Pfizer has said its mRNA vaccine candidate does not contain foetal cell lines.

The confirmation comes following a statement by Irish Catholic Bishops yesterday.

It questioned the use of human foetal cell-lines with origins in abortions, being used in the development and production of some vaccines for Covid-19.

Foetal cell lines were used to create vaccines for diseases such as hepatitis A, rubella, and rabies.

Most vaccines currently available were developed using cell strains cultured from two foetuses that were aborted for other purposes in the US during the 1960s.

The bishops said it was morally permissible for Catholics to accept vaccines with foetal cell lines, especially if the potential risk to life or health is significant or if a more ethically acceptable alternative is not readily available.

However, Pfizer, which rolled out its vaccine in the UK this week and is likely to be the first vaccine used in the EU, says it does not contain any such cells.

A spokesperson confirmed that it is a synthetic pharmaceutical product.

Ireland will align with the guidance offered by the European Medicines Agency (EMA) when it makes a decision on vaccine authorisation.

The EMA is due to decide whether to authorise Pfizer's vaccine for EU countries by 29 December.

Meanwhile, the Stormont Health Minister Robin Swann has asked people objecting to Covid-19 vaccination on anti-abortion grounds to think again.

His remarks come as Northern Ireland reported a further 14 coronavirus-related deaths and 441 new confirmed cases.

The death toll in Northern Ireland now stands at 1,099 with 56,719 confirmed infections.

Minister Swann said some pro-life activists are criticising a vaccination programme that will save many lives.

He said: "The Covid-19 vaccination programme is not compulsory. People are entitled to their own views and I fully respect that.

"However, they are not entitled to mislead others and potentially deter them from taking a vaccine that will protect them from a lethal virus.

"Making unfounded claims on social media is overstepping the line and I urge them to think again.

"Firstly, it should be stressed that the Pfizer vaccine does not contain any human cells.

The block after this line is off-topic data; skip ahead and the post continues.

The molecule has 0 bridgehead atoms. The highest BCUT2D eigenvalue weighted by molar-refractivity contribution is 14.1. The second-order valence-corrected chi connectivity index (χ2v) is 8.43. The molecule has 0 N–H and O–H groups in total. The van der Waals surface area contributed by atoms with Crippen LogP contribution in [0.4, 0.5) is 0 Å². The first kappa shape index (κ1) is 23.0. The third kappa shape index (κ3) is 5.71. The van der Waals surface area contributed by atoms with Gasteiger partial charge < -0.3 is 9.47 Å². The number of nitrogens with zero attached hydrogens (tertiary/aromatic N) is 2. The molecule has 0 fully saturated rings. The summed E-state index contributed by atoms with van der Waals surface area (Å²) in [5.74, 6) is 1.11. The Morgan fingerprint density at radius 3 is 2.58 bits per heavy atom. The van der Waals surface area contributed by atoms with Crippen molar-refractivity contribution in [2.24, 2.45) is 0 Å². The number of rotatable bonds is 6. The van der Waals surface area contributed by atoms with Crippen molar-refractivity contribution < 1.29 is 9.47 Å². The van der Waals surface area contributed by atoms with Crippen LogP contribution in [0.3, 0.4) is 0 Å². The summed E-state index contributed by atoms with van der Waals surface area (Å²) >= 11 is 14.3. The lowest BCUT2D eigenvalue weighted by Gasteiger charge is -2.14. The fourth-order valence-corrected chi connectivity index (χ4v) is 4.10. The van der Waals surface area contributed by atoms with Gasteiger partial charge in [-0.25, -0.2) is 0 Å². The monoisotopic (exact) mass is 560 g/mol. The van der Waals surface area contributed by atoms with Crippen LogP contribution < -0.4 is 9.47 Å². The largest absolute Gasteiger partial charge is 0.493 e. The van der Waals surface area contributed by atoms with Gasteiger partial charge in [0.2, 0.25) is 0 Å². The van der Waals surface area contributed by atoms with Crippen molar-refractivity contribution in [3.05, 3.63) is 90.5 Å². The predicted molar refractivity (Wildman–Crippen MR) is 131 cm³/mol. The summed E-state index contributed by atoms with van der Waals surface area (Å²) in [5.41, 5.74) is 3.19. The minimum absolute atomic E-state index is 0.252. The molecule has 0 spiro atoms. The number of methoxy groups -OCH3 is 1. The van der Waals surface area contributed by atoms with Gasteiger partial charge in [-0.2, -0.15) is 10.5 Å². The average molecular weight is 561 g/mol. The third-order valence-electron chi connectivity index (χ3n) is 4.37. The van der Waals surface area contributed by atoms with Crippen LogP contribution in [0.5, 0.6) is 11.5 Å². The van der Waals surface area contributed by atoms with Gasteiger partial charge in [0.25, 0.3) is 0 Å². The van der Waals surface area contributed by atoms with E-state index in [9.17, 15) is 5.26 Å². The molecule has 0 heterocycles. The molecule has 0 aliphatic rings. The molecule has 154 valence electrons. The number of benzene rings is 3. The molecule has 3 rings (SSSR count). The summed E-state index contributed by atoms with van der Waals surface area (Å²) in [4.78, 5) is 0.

"Secondly, and crucially, it must be remembered that vaccines have saved millions of lives worldwide."

In a statement, Mr Swann said: "We need widespread take-up of the Covid-19 vaccine in Northern Ireland to protect the population, particularly older and vulnerable citizens in our community.

"Widespread take-up will also help us move gradually towards the easing of restrictions in society.

"It is disappointing that people calling themselves pro-life would be objecting to vaccination programme that will save many lives."

It is the case that the development and testing of some vaccines can include the use of human cell lines grown in labs, having been replicated from feotal cells obtained in previous decades following abortions.

Mr Swann said: "If people want to object on those grounds and leave themselves unprotected from Covid-19 that is their choice.

"They will be at odds with other pro-life advocates including the Irish Catholic Bishops' Conference who issued a very clear statement this week.

"Any link between any vaccination development and abortions is incidental and remote, involving cells replicated in labs.

"As the Irish Catholic Bishops' Conference stated, refusal to accept a vaccine could contribute to significant loss of life in the community and especially among those who are most vulnerable.

"In matters of conscience, I believe saving the lives of our fellow citizens in the here and now must come first."